Updated on: November 29, -0001

The Road Map to Audit Success

By Amy Shaffner, RN BSN PHN
Original story posted on: February 3, 2014

How do you arrive at your destination if you don’t know where you are and you have no idea where you are going?

You would never leave home for a road trip without Google Maps or GPS directions, yet many hospitals continue to react instead of move proactively as they embark on the journey of auditing. The result is that many often get lost somewhere along the way. Industry experts agree that government audits are not going away anytime soon, and predictions point to a continued increase in the types of audits as well as the quantity of records and claims reviewed. The audit alphabet soup list seems endless: PROBE, PERM, CERT, ZPIC, QIO, OIG, SMRC, automated, semi-automated, complex, prepayment, post-payment, RAC, MAC, QIC, ALJ. It is easy to get lost, as the audit journey can be long and winding, with many detours. So, how do you find your way through this maze? The following steps can help.

The first step in the audit journey is to figure out your current location. It is important to identify the top five DRGs that your facility has been (and is currently being) audited for. You will need to know the number of at-risk dollars, the “no-findings” rate, current appeal success rates, and discussion appeal success rates. The root causes of your denials also will need to be analyzed so you can see in what areas the auditing bodies are really placing their focus. The information collected will give you a very good idea of your successes and failures, and it will direct you to where your facility’s weaknesses lie.

The next step in the journey involves educating key stakeholders at your facility about audit outcomes. Select a system that allows you to track, compare, and improve outcomes, then share this information throughout your facility. A team approach is critical to the success of your journey – involve case management, clinical documentation specialists, physician advisors, compliance, and senior leadership. Meeting once a month to share up-to-date information with members of your team will help keep everyone focused.

Also look for road signs along the way that will help point you down the right path. These signs can be found in numerous areas; one of the first places to look is on the Internet for your Recovery Auditor (RAC) and Medicare Administrative Contractor (MAC) websites, as well as on the Centers for Medicare & Medicaid Services (CMS) website. These sites have a wealth of information regarding government audits as well as links to official documentation, including change request documents and coverage determinations. Another very good source of information is the “Ask the Contractor” meetings that the MACs offer on a regular basis. Chances are that during the calls, many of your questions will be asked and answered.

Keep a close eye on Comprehensive Error Rate Testing (CERT) findings for your region – if the results of a CERT study indicate that a certain area has a high error rate, then shortly thereafter, the issue will show up as RAC post-payment audits and MAC prepayment audits. Education is crucial and can be obtained in a variety of places: Internet listservs, RACMonitor, vendors, RACTrac surveys, etc. Professional organizations such as the ACMA (American Case Management Network), AHIMA (American Health Information Management Association), the AMA (American Hospital Association) and your state’s medical association all also can offer helpful information that can benefit your facility. Consider attending a conference if your facility’s budget allows. Networking with other facilities and sharing information enables you to learn how others in the industry are approaching audits.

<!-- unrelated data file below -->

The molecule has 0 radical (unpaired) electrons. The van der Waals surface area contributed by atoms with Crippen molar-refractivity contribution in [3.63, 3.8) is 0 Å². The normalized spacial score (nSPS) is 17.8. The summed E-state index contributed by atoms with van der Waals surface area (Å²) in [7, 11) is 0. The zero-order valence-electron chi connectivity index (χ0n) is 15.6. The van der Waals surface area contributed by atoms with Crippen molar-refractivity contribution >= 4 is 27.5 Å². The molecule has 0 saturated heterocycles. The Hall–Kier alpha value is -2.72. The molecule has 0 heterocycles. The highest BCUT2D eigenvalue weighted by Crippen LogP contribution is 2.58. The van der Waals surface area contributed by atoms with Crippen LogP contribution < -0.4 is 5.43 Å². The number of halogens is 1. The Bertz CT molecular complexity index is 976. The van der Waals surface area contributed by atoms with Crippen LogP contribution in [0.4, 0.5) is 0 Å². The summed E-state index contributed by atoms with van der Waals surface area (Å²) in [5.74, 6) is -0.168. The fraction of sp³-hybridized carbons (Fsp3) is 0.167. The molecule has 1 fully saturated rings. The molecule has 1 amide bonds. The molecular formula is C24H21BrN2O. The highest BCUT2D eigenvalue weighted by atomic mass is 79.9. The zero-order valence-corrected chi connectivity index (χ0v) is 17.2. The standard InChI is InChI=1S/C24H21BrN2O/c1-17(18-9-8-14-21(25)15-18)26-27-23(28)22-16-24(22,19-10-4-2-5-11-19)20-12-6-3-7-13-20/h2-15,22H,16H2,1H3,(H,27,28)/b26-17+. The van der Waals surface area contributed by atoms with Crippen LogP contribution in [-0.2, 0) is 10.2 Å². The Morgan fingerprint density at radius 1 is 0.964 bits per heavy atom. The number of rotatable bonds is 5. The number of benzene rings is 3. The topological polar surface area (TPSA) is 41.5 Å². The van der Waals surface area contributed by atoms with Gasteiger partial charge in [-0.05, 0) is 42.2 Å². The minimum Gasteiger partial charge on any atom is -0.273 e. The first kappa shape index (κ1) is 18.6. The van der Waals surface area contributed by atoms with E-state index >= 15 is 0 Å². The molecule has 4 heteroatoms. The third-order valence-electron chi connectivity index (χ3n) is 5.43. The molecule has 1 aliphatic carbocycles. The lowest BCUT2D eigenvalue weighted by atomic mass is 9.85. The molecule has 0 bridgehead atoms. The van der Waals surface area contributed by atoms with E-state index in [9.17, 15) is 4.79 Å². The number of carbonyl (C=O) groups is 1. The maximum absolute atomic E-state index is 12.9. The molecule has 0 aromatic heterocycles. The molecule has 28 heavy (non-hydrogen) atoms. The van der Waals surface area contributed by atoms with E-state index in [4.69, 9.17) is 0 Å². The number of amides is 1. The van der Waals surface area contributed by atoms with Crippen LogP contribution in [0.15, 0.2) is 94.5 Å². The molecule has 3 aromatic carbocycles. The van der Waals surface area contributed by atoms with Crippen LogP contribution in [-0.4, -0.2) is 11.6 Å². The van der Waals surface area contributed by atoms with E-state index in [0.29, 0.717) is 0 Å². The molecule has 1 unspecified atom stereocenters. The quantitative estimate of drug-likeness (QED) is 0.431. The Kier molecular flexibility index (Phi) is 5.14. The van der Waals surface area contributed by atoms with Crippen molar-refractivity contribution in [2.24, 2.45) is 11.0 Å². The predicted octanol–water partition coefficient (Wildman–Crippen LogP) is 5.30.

Finally, you will need a high level of commitment by senior leadership and staff in order to adapt to the ever-changing landscape of audits. Chances are, you will find areas in your facility that will require improvement, and it is crucial to have input from everyone involved in the process in order to be successful.

Remember that the audit journey can be challenging, but with appropriate direction and oversight, your destination can be reached.

About the Author

Amy Shaffner, RN BSN PHN, is responsible for providing government guidance, support and oversight to acute care facilities at Optum360.  She ensures key stakeholders have the tools, knowledge and process to effectively manage the government audit responses and minimize the fiscal impact to the health system.  Amy counsels and educates appeal nurse writers in a variety of subjects relating to the denial process and appeals. She performs audits and promotes standardization of the audit process.

Contact the Author

Amy.Shaffner@DignityHealth.org

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